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The Matrix

Posted by admin | Posted in Movies | Posted on 13-04-2010


Product Description
A computer programmer is mankind’s last chance for survival against the machines that generated a computer based reality in which we all live. Neo (Keanu Reeves) tries to live up to his calling as the chosen one and lead mankind to freedom from their comatose slave.Amazon.com
By following up their debut thriller Bound with the 1999 box-office smash The Matrix, the codirecting Wachowski brothers–Andy and Larry–annihilated any suggestion of a sophomore jin… More >>

The Matrix

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Comments (5)

If you’ve seen The Matrix you know why the film community heralds it as a benchmark achievement in filmmaking. Just as 2001: A Space Odyssey and Star Wars set the bar for film special effects, The Matrix came along and made us re-examine everything we thought a movie could do. Revolutionary, groundbreaking, mindblowing – these are all terms people use to describe The Matrix. It’s certainly all true, but up until now, what I’d appreciated most about The Matrix was this: it packaged a Philosophy 101 course into a digestible Sci-Fi flick with a raging techno/rock/orchestral score and jaw-dropping action sequences. The Blu-ray release of The Matrix turns this scale on its head bringing the action scenes to the level they were always meant to reach – now the film is superb all the way around.

Andy and Larry Wachowski invited us to follow the white rabbit down the hole into an exploration of perception versus reality. If the entire world we live in – the air, the terrain and the other people – is nothing but a computer program, what is our reality? Do we consider the magenta-hued egg which sustains us while sapping our bioelectricity to be our reality? Or is the manufactured existence within a computer the truest one? Neo chooses the red pill and plunges into the terrifying truth of what reality has become. Amidst a group of ragtag survivors in c. 2199, Neo (Keanu Reeves) discovers the truth behind the Matrix under the guidance of Morpheus (Laurence Fishburne) and Trinity (Carrie-Anne Moss).

Despite The Matrix being stuffed with heaping spoonfuls of rudimentary philosophical musings, the plot is remarkably simple in structure. The entire second and third acts stem from Neo’s attempting to verify his place in his new reality. He does so by diving back into the fictional world of the Matrix to confront the Oracle and in the process Morpheus is taken captive and the remaining members of the team mount a plan to rescue him. That’s The Matrix at its most barebones level. What that description fails to impart are all the aspects that make The Matrix so memorable. Attached to that frame is a traitorous monad who longs to once again lose himself in the Matrix (Joe Pantoliano), a tireless Agent Smith (Hugo Weaving) seeking to end Neo and the omnipresent question of whether a true reality or an altered perception thereof is preferable. The latter might make you comfortable, but are you really living?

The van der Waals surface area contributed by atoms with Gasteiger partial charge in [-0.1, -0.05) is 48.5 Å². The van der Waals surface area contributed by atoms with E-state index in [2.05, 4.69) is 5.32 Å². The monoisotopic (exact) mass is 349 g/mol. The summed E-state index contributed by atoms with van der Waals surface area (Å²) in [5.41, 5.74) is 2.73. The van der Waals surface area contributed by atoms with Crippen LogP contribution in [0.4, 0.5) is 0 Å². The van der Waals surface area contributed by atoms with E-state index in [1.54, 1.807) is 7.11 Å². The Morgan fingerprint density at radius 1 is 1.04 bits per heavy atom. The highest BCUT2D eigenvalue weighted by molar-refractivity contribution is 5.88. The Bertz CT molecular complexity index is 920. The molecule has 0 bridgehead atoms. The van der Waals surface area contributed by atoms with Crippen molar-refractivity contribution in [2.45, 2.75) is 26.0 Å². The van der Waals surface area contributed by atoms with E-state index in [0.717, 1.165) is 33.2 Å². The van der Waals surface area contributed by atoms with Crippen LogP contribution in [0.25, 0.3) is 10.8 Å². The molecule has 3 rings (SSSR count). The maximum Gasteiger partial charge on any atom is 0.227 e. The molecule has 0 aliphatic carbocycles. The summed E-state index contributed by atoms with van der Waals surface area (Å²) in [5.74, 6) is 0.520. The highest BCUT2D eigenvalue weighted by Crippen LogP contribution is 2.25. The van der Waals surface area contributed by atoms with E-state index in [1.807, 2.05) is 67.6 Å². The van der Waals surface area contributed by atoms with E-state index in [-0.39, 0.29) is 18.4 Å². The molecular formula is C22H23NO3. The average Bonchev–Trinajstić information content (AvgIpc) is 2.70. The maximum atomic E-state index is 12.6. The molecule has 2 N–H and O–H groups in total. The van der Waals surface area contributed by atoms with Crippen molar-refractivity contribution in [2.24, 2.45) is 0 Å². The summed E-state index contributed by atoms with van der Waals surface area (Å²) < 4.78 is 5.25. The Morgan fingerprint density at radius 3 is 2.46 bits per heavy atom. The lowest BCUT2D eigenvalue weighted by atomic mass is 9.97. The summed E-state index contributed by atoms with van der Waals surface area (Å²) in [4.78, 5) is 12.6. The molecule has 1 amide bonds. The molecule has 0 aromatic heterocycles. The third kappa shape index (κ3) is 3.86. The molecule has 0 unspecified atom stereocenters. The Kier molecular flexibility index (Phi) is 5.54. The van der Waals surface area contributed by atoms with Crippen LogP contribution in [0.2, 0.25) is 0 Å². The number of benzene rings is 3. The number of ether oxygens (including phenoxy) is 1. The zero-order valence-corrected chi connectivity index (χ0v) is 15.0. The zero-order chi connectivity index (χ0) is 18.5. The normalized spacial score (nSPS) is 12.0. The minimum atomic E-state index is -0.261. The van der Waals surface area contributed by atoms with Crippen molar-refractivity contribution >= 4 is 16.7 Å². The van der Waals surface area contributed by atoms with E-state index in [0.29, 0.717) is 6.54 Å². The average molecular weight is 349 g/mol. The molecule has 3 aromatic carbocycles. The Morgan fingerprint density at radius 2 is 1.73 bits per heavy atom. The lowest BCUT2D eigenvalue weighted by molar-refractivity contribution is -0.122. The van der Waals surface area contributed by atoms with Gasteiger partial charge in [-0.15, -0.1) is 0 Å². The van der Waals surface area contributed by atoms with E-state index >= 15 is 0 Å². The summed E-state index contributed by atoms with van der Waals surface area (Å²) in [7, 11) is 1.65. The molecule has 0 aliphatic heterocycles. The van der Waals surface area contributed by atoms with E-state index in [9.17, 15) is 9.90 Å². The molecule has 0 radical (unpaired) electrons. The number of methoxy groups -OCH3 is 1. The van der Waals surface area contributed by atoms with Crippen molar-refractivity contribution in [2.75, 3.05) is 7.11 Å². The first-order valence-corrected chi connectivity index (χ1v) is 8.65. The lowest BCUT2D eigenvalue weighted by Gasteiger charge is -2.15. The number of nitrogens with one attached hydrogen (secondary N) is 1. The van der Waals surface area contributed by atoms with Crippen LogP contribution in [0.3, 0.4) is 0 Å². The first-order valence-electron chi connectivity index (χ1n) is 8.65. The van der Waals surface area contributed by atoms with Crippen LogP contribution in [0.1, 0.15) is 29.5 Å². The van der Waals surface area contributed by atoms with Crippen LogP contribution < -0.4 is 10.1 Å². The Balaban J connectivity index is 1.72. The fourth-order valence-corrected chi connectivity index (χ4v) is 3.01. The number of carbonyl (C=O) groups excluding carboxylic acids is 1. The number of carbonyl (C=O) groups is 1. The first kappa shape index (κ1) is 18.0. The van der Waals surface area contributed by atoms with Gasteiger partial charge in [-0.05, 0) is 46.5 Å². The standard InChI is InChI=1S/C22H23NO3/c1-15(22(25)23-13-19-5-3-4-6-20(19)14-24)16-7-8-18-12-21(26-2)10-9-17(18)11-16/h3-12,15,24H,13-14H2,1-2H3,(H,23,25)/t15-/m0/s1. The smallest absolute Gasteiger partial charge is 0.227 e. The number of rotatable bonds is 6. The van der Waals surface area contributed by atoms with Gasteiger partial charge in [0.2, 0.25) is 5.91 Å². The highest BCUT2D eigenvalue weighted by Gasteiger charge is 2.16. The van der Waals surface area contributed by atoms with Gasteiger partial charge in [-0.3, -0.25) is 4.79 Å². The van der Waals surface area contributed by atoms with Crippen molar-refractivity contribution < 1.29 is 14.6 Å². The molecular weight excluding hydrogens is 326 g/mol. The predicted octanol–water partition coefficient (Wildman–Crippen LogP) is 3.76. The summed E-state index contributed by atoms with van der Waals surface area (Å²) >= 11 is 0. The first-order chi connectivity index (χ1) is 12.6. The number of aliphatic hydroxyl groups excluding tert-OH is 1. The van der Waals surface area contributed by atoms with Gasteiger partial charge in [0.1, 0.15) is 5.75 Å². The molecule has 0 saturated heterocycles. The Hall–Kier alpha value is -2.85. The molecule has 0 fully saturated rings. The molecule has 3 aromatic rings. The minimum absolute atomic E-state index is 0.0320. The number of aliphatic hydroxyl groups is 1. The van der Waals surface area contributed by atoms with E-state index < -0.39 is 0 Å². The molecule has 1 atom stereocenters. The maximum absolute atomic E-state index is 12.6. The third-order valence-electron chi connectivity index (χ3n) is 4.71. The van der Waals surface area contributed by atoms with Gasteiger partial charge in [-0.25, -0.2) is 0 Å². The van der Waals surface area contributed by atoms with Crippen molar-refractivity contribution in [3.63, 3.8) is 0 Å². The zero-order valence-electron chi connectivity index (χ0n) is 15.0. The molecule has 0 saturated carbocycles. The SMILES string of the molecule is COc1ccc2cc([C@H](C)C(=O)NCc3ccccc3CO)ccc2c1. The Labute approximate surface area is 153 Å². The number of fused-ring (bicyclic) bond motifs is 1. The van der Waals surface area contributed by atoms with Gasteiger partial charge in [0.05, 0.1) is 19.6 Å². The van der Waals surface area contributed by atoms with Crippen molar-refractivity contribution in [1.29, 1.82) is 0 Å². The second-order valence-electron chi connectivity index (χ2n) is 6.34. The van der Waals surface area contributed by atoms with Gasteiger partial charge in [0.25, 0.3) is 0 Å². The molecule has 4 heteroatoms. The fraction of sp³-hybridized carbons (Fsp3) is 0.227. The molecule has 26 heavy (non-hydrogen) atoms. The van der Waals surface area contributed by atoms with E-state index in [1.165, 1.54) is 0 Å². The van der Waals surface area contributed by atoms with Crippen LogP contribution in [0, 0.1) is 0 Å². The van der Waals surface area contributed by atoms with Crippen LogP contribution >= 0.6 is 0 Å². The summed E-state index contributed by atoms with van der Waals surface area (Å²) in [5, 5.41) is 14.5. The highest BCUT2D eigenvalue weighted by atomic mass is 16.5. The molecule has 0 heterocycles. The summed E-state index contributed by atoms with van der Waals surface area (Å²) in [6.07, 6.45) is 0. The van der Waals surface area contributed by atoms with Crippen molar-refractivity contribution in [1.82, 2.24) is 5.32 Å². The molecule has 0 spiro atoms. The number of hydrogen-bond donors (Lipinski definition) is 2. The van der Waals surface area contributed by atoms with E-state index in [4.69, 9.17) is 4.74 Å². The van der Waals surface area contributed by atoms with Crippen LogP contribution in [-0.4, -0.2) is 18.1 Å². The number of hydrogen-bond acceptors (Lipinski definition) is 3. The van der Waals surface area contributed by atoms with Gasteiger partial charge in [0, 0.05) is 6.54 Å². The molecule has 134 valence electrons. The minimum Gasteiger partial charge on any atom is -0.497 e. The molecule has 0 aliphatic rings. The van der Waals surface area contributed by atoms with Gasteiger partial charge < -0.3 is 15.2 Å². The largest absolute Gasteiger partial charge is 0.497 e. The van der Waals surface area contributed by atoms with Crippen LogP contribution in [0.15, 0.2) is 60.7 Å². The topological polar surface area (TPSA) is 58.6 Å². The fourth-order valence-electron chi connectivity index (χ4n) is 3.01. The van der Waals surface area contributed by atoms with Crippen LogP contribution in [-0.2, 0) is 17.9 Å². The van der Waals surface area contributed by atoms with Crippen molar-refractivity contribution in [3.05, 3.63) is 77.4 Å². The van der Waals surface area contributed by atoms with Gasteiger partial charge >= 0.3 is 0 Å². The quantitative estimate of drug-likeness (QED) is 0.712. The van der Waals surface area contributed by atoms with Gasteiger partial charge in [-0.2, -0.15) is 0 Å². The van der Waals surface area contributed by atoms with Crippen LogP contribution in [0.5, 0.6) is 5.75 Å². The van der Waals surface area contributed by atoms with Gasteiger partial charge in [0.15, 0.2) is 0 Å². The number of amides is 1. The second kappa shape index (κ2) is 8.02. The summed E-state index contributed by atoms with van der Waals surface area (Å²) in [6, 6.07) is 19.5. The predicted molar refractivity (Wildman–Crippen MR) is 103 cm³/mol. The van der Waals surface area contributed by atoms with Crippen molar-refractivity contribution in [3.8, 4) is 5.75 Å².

But I already own The Matrix on DVD, should I double dip? Is it worth the second purchase? There are two types of movies where high-definition makes a difference. The first is animation: the colors are crisper, the edges smoother and everything has vibrancy unparalleled in the DVD format. The second is balls to the wall action films with special effects that break all the rules: like The Matrix. Watching a helicopter spiral out of control and plummet into the side of a skyscraper which then ripples like a puddle is cool. Watching it in high-definition – it’s like seeing the face of a special effects god for the first time. Yes, it’s worth the second purchase. Buy it on Blu-ray, give your DVD copy to a friend…and just laugh at what they’re missing.

Blu-Ray Extra Features:

Normally, I just plow through the trailers and audio commentary section, but in the case of The Matrix on Blu-ray special consideration is deserved. Your first audio commentary choice is a virtual Philosophy 101 lecture about the ideas presented in The Matrix taught by Dr. Cornel West and Ken Wilber – it’s really interesting for newcomers but not quite meaty enough for anyone more versed in deep thinking. The second commentary comes from film critics Todd McCarthy, John Powers and David Thomson – this is somewhat obnoxious. It’s an audio track of them praising The Matrix with a few snippets of legitimate criticism thrown in as if to validate their presence in commentary form. Thirdly, a cast and crew commentary features Carrie-Anne Moss, Zach Staenberg (editor) and John Gaeta (visual effects supervisor) discussing all the usual facets: working with the big names in the cast, the stunt work, the direction, etc. Finally, not so much a commentary but audio track, there’s the option to play the film with no sound (diagetic or non) besides the score. It’s a surreal experience and one of my favorite ways to watch the action sequences.